Essays by Dan Nadel and Sarah Lehrer-Graiwer
Suellen Rocca, the artist’s first monograph, presents her paintings, drawings, and prints from the 1960s. During this period Rocca was a member of the Hairy Who, a group of six Chicago artists whose energetic work has provoked generations of artists in Chicago and beyond. Rocca’s work is notable for its unique visual language — a vocabulary of pictographic imagery inspired by consumer catalogues, magazine advertisements, and children’s activity books. In her 1965 painting Bare Shouldered Beauty and the Pink Creature, for example, feminine silhouettes share the canvas with an array of engagement rings, ice cream cones, television sets, and dresses. Rocca strived to capture what she calls “the cultural icons of beauty and romance expressed by the media that promised happiness to young women of that generation. This was the culture that surrounded me.”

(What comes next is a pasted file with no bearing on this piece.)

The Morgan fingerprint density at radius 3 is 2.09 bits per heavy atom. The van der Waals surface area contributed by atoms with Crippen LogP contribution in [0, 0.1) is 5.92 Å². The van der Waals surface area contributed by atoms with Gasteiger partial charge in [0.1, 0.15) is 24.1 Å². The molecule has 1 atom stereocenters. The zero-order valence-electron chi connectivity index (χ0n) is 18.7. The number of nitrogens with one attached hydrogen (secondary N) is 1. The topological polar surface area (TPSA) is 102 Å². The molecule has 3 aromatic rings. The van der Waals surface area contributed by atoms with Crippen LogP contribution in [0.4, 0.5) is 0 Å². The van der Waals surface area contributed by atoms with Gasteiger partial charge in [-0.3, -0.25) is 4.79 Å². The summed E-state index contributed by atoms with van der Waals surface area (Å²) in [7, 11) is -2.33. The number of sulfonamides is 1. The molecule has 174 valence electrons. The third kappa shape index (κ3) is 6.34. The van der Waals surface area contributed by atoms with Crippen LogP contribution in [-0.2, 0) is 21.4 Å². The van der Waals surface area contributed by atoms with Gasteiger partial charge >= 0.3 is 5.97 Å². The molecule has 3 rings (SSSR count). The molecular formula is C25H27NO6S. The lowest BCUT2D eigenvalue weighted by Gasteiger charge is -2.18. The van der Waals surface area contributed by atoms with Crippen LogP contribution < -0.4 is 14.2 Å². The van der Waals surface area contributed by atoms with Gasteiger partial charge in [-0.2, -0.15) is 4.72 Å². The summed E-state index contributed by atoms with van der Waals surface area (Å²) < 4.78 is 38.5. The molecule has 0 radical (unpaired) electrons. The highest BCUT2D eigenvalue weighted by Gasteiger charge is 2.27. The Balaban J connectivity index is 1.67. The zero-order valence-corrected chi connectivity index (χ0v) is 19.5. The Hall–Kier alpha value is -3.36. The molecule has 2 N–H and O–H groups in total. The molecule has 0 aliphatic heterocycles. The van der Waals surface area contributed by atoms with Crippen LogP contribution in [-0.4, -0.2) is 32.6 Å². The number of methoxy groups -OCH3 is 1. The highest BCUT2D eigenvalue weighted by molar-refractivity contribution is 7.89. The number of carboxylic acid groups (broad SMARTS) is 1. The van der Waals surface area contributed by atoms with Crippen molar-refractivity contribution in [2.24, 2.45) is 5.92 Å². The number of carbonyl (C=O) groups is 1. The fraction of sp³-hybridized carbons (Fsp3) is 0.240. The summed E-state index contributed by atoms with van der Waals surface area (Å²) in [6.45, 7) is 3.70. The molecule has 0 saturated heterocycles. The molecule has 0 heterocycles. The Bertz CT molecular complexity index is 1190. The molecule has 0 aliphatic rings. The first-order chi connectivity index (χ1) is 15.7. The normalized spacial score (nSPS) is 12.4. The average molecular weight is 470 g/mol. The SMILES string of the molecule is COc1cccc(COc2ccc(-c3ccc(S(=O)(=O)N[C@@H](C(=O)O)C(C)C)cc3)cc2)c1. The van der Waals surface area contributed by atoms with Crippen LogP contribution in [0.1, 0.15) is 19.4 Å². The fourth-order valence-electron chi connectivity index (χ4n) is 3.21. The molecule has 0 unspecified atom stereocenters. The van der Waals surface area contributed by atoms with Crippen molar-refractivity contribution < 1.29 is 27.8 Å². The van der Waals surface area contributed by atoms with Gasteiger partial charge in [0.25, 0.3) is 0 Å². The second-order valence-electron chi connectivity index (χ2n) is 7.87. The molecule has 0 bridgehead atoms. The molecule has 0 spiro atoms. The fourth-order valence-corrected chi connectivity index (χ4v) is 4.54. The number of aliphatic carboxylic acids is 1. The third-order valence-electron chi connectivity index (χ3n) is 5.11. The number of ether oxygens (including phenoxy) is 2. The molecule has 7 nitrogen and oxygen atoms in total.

Featuring full-color plates of over fifty artworks, virtually all of which are reproduced here for the first time, Suellen Rocca presents a thorough overview of the artist’s work from 1964 to 1969. An essay by Dan Nadel traces Rocca’s artistic development — from her childhood as an art prodigy on Chicago’s north side to her years with the Hairy Who — while situating her in the wider context of art history. Sarah Lehrer-Graiwer’s essay employs verse and prose to explore the thematic undercurrents of Rocca’s work. Completing the book are a bibliography and a narrative chronology of the artist’s life, illustrated with historical photographs and ephemera from her personal archive.
11 1/2 x 9 inches; 29 x 23 cm